Danish curler Madeleine Dupont hesitates for an extra millisecond before she’s about to say what’s really on her mind during a game.

That’s because every little word she says — whether it’s discussing strategy, cheering on a teammate or venting about a missed shot — can be heard around the world. 

All curlers wear a microphone during games, a concept that casual viewers get reacquainted with every four years during the Winter Olympics. Anyone watching a curling broadcast knows exactly where the next stone is supposed to end up —  or not end up. They can hear the raw emotions of the athletes, the heavy breathing as they desperately sweep, the breathless yells for their teammate to go, “Hard!” 

Imagine if Super Bowl viewers could hear every word that Joe Burrow or Matthew Stafford say in the huddle during the game on Sunday?  

“If this was my first time doing it, I think it would be very strange,” Dupont said. “But now I've done it for 20 years and then it's okay.”

If anything, curlers constantly being aware that their conversations on the ice are not private keeps them from “saying something rude,” according to Dupont. 

“Having a mic on just reminds me of trying to be the person that I strive to be, as opposed to sometimes letting emotions get the best of you,” said American skipper John Shuster.

Shuster’s teammate Matt Hamilton actually embraces the microphones. To him, wearing a mic is the coolest part of the sport because it allows curlers to show off their personality. 

“The fact that you get to know exactly what's running through our heads out on the ice just makes us more relatable,” Hamilton said. “You're able to loosen up and have a good time."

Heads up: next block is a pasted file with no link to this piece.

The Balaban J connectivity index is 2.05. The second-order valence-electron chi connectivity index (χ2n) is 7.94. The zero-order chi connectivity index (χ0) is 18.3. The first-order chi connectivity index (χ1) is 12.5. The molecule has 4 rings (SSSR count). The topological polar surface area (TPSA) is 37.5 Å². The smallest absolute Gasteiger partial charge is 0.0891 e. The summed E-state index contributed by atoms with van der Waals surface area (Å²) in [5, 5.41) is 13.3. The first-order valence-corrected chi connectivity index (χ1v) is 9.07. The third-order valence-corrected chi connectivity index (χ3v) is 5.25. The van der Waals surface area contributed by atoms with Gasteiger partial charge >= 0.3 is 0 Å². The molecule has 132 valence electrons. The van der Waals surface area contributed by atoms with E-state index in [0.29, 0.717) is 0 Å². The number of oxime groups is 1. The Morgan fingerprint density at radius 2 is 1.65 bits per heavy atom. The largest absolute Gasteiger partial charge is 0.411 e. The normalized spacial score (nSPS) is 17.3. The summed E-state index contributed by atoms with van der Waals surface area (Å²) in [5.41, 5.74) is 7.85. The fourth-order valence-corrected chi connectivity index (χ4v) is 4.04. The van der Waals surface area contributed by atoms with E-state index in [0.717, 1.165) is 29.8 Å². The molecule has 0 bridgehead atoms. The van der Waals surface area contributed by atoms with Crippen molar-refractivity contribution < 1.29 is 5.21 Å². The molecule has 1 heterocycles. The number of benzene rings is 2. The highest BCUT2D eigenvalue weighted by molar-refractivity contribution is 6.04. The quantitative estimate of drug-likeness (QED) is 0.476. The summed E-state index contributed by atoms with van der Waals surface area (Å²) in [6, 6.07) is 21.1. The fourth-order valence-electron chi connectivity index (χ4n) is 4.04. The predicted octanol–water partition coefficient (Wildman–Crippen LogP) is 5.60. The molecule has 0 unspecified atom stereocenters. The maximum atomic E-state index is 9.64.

Keeping it PG

Of course, all athletes have the urge to vent, and, occasionally, say words that aren’t allowed to be aired on live television. It’s an issue for Dupont, who enjoys having a broad vocabulary.

“You should hear how I talk normally, like that's my nightmare,” Dupont said. “I’m not rude to people, just swearing. I don't have kids, so I don't need to talk nice yet.”

According to Sweden’s Anna Hasselborg, if viewers hear swear words in Swedish, it definitely didn’t come from behind her mask.

“Oh yes, but that does not come from me,” Hasselborg said. “It’s other teammates, right?”

Hasselborg said she never thinks about being mic’d up. 

“Maybe I should be thinking a little bit more about what I’m saying, but I’m not,” Hasselborg said. “The fans will definitely get the real story.”

The international aspect of the Olympics also means that athletes from certain countries can breathe a little easier because the other team can’t understand them. 

“I definitely think it's an advantage that we speak a language that nobody else speaks, because English, you could always hear what they're talking about,” Dupont said.

Hasselborg added that she doesn’t whisper too much in Swedish. But even if she can’t understand a certain language, she can still easily predict the other team’s strategy. 

“I think curling language is international,” Hasselborg said. “There are no secrets in curling.”